Martial assorted epigrams a Philo swears that he has never dined at home, and this is so; whenever no one has invited him, he does not dine (i.e., he goes without dinner).

b A cunning innkeeper recently tricked me at Ravenna; when I asked for mixed [wine], he gave (lit., sold) me neat (i.e., straight).

c Papylus, you always serve Serine or Massic wine, but gossip forbids [us] such good wines. You are said to have been made a bachelor four times with this wine bottle [of yours]. I don't think [this] nor do I believe [this], Papylus, but I'm not thirsty.

d When a crowd in togas shouts a loud bravo! for you, Pomponius, your dinner is eloquent, not you.

e Do you ask, Linus, what my farm (lit., field) at Nomentum returns me [in rent] ? It returns me this: I don't see you, Linus.

f I don't know, Faustus, what you write to so many girls, [but] I know this, that no girl writes to you.

g When [you are] about to recite, why do you put wool around your neck? That is more suited to our ears.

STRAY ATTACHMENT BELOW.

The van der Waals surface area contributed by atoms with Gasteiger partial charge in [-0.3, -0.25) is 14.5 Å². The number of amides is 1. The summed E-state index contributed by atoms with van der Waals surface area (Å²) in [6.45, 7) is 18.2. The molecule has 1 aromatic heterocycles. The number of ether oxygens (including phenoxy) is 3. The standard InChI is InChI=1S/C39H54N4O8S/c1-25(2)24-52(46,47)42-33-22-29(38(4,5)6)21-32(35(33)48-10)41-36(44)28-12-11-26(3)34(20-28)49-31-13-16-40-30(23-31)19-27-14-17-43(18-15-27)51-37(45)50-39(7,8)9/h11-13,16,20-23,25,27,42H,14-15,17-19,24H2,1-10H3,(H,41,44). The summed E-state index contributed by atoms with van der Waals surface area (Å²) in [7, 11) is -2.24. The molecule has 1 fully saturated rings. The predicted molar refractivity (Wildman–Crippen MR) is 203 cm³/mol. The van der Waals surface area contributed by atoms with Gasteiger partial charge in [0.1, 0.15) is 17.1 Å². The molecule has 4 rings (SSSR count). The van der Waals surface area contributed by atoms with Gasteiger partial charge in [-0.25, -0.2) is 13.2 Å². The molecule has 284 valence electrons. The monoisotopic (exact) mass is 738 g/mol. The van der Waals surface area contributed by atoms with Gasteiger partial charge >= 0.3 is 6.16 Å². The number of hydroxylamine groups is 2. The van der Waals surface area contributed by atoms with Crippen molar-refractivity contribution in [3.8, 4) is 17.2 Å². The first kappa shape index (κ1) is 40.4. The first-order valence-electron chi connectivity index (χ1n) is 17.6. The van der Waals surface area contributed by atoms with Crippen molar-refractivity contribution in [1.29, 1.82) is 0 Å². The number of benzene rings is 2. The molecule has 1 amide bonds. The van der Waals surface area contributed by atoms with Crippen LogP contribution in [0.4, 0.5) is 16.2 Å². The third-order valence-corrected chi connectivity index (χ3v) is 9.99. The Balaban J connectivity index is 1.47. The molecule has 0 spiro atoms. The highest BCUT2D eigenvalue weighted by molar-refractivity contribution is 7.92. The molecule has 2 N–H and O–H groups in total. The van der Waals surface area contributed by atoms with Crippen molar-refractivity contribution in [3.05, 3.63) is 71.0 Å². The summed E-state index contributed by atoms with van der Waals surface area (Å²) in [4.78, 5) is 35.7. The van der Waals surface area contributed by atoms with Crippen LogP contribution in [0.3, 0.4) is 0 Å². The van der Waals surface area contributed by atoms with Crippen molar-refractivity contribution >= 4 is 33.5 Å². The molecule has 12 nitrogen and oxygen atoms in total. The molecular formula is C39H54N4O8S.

h You recite nothing and [yet] wish to appear a poet, Mamercus. Be whatever you like, provided that you don't recite anything.

i Phileros, you are now burying your seventh wife in your field. No one gets a better return from a field than you. (lit., your seventh wife is now being buried by you in [your] field. A field returns more to no one than to you.)

j Although you don't publish your [poems], you criticize my poems, Laelius. Either don't criticize mine or publish yours.

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